NPR Investments, LLC v. United States

732 F. Supp. 2d 676 (2010)

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NPR Investments, LLC v. United States

United States District Court for the Eastern District of Texas
732 F. Supp. 2d 676 (2010)

Facts

Harold Nix, Charles Patterson, and Nelson Roach (the taxpayers) were law-firm partners. The taxpayers had no tax expertise. The taxpayers told their accountant, Sid Cohen, that they wished to invest in foreign currency due to the potentially large returns. Cohen introduced the taxpayers to Diversified Group, Inc. (DGI). DGI explained its product, which involved paired long and short currency options, and stated that the taxpayers would profit if prices hit the “sweet spot” between the option positions. Attorney R. J. Ruble explained that prices were unlikely to hit the sweet spot, but he opined that option losses would generate tax benefits. The taxpayers contributed their options to NPR Investments, LLC (NPR) (plaintiff) in exchange for NPR partnership interests. Unbeknownst to the taxpayers, DGI paid Cohen a $325,000 referral fee. The next month, the taxpayers withdrew from NPR, receiving cash and foreign currency for their interests; the taxpayers contributed the foreign currency to their firm. The firm sold the currency in 2001 through 2003. Before filing their federal tax returns, the taxpayers received an opinion from Ruble’s firm (which Cohen endorsed) stating that these sales generated losses that reduced the taxpayers’ taxable income. The Internal Revenue Service (IRS) disagreed and determined that NPR was subject to accuracy-related penalties pursuant to Internal Revenue Code (code) § 6662(b) for negligence and the substantial understatement of tax. NPR sued the United States (defendant), challenging the IRS’s determinations. NPR argued that (1) the substantial-understatement penalty was inapplicable because the taxpayers had substantial authority for their position and (2) the negligence penalty was inapplicable because the taxpayers had a reasonable basis for their position. Additionally, NPR asserted a reasonable-cause-and-good-faith defense pursuant to code § 6664(c)(1). The court conducted a trial, at which NPR’s expert witness testified that the taxpayers’ position was supported by substantial authority.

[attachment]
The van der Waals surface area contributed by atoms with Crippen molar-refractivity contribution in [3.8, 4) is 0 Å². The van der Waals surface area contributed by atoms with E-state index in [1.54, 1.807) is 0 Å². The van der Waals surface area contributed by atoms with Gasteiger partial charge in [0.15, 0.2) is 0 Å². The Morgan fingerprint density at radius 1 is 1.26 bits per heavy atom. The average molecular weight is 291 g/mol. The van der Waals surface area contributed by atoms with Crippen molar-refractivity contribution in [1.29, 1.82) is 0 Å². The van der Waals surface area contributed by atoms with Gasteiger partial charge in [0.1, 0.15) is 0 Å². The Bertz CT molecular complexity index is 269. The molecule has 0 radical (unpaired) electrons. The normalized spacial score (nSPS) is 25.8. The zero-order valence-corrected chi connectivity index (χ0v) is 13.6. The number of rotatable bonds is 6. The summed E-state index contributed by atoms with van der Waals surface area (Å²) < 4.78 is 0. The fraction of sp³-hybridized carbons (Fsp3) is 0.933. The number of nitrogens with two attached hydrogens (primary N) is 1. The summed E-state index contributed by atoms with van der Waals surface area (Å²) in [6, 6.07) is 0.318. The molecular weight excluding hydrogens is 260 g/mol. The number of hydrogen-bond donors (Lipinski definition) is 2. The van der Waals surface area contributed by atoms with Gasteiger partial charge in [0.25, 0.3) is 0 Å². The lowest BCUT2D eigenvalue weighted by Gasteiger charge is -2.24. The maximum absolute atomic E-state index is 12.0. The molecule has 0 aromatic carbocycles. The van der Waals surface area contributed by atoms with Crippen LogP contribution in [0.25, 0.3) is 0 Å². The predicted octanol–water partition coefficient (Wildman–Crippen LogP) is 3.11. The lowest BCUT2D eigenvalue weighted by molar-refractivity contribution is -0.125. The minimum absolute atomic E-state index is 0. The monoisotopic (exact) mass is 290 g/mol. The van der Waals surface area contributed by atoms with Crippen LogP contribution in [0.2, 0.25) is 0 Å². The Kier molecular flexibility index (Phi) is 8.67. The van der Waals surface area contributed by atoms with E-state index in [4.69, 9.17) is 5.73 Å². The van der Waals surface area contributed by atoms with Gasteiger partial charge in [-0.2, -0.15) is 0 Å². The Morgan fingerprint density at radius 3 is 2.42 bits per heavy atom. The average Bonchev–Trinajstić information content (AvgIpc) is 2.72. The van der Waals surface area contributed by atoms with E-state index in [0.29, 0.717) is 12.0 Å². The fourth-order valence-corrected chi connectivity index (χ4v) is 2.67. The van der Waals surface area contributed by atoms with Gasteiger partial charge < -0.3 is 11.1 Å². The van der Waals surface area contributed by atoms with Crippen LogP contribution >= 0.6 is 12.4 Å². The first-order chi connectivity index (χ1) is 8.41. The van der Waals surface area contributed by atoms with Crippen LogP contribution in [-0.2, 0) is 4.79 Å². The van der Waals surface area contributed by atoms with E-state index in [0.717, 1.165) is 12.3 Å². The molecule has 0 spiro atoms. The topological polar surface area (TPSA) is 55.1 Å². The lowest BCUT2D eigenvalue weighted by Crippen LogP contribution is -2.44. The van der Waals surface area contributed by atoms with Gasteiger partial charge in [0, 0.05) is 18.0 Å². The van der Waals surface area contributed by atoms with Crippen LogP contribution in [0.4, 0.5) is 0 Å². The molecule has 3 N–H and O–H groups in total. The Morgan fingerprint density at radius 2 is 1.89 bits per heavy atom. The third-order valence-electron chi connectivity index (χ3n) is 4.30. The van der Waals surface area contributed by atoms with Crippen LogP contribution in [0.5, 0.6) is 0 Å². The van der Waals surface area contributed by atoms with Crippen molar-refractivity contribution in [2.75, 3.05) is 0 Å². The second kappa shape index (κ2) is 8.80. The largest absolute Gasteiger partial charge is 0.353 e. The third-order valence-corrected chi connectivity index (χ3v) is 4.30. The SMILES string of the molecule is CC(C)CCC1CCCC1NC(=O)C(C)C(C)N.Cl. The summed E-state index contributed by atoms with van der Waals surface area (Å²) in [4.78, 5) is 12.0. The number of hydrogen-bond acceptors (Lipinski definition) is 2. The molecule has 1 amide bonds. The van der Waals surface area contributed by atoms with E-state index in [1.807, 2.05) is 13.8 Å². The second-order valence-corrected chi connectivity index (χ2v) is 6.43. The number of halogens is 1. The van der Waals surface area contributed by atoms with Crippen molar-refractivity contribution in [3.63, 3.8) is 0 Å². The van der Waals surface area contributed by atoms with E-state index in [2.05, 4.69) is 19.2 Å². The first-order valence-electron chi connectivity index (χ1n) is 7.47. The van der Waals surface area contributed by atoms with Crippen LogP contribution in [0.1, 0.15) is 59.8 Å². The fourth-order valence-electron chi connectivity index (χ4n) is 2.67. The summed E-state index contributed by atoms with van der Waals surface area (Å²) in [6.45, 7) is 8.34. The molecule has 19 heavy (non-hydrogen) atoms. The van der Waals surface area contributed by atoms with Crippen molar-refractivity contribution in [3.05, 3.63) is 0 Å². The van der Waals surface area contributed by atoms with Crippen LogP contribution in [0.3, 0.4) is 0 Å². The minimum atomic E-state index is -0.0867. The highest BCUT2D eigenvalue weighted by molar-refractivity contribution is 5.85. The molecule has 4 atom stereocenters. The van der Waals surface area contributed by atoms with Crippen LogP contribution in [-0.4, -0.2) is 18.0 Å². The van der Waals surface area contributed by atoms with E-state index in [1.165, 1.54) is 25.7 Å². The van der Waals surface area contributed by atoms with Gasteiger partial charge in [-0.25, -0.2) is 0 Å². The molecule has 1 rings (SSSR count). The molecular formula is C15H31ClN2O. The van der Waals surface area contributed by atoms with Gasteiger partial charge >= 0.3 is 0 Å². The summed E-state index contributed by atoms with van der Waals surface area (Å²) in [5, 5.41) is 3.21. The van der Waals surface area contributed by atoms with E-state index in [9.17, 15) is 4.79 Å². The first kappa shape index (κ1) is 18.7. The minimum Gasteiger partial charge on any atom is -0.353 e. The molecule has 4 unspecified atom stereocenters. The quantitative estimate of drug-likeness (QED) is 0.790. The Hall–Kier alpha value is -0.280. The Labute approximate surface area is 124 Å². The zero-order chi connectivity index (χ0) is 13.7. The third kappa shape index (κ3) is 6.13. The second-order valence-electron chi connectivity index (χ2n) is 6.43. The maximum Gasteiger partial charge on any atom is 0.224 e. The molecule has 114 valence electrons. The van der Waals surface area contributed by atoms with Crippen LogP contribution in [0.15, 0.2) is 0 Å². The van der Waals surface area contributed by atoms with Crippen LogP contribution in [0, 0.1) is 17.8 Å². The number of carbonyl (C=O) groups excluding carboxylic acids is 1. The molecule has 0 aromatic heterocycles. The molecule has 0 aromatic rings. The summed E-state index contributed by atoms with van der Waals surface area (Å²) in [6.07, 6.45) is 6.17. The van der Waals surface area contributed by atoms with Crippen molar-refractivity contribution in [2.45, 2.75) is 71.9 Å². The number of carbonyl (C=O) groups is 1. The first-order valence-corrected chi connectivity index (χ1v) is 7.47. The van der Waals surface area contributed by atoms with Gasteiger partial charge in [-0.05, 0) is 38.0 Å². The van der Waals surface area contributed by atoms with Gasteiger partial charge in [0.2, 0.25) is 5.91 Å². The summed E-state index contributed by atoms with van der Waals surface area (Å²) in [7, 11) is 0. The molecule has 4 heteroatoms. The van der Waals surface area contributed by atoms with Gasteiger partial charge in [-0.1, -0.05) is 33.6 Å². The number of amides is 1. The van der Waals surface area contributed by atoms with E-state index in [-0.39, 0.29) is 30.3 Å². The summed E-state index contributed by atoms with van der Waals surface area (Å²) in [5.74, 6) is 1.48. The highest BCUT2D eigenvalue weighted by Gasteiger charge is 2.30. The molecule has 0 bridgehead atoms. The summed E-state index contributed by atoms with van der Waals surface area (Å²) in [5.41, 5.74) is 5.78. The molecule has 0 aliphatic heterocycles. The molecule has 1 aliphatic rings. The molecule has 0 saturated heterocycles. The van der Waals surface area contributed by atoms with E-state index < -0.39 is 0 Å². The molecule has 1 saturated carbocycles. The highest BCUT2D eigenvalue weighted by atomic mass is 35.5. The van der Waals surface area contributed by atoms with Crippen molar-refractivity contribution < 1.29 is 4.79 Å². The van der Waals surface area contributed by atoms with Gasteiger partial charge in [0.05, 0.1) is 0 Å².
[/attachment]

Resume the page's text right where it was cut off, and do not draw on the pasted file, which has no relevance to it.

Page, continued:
Rule of Law

Issue

Holding and Reasoning (Ward, J.)

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